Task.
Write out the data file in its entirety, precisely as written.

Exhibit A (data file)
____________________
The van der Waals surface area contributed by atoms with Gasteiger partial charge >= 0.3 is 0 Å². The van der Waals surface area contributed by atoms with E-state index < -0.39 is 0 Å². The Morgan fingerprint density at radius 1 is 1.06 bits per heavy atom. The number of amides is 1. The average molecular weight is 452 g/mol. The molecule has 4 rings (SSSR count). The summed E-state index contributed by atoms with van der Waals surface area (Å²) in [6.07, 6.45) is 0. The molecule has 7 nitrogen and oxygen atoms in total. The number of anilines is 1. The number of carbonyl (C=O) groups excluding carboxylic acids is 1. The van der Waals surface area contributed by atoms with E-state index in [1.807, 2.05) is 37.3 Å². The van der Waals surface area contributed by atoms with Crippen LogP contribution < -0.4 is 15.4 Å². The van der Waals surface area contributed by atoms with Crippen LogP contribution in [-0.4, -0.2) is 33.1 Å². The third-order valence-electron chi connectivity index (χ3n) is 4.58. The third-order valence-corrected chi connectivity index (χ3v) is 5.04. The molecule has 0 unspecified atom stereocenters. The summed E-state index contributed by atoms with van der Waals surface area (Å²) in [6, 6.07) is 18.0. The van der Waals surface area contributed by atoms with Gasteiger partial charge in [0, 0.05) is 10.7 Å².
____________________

The van der Waals surface area contributed by atoms with Gasteiger partial charge >= 0.3 is 0 Å². The van der Waals surface area contributed by atoms with E-state index < -0.39 is 0 Å². The Morgan fingerprint density at radius 1 is 1.06 bits per heavy atom. The number of amides is 1. The average molecular weight is 452 g/mol. The molecule has 4 rings (SSSR count). The summed E-state index contributed by atoms with van der Waals surface area (Å²) in [6.07, 6.45) is 0. The molecule has 7 nitrogen and oxygen atoms in total. The number of anilines is 1. The number of carbonyl (C=O) groups excluding carboxylic acids is 1. The van der Waals surface area contributed by atoms with E-state index in [1.807, 2.05) is 37.3 Å². The van der Waals surface area contributed by atoms with Crippen LogP contribution < -0.4 is 15.4 Å². The van der Waals surface area contributed by atoms with Crippen LogP contribution in [-0.4, -0.2) is 33.1 Å². The third-order valence-electron chi connectivity index (χ3n) is 4.58. The third-order valence-corrected chi connectivity index (χ3v) is 5.04. The molecule has 0 unspecified atom stereocenters. The summed E-state index contributed by atoms with van der Waals surface area (Å²) in [6, 6.07) is 18.0. The van der Waals surface area contributed by atoms with Gasteiger partial charge in [0, 0.05) is 10.7 Å².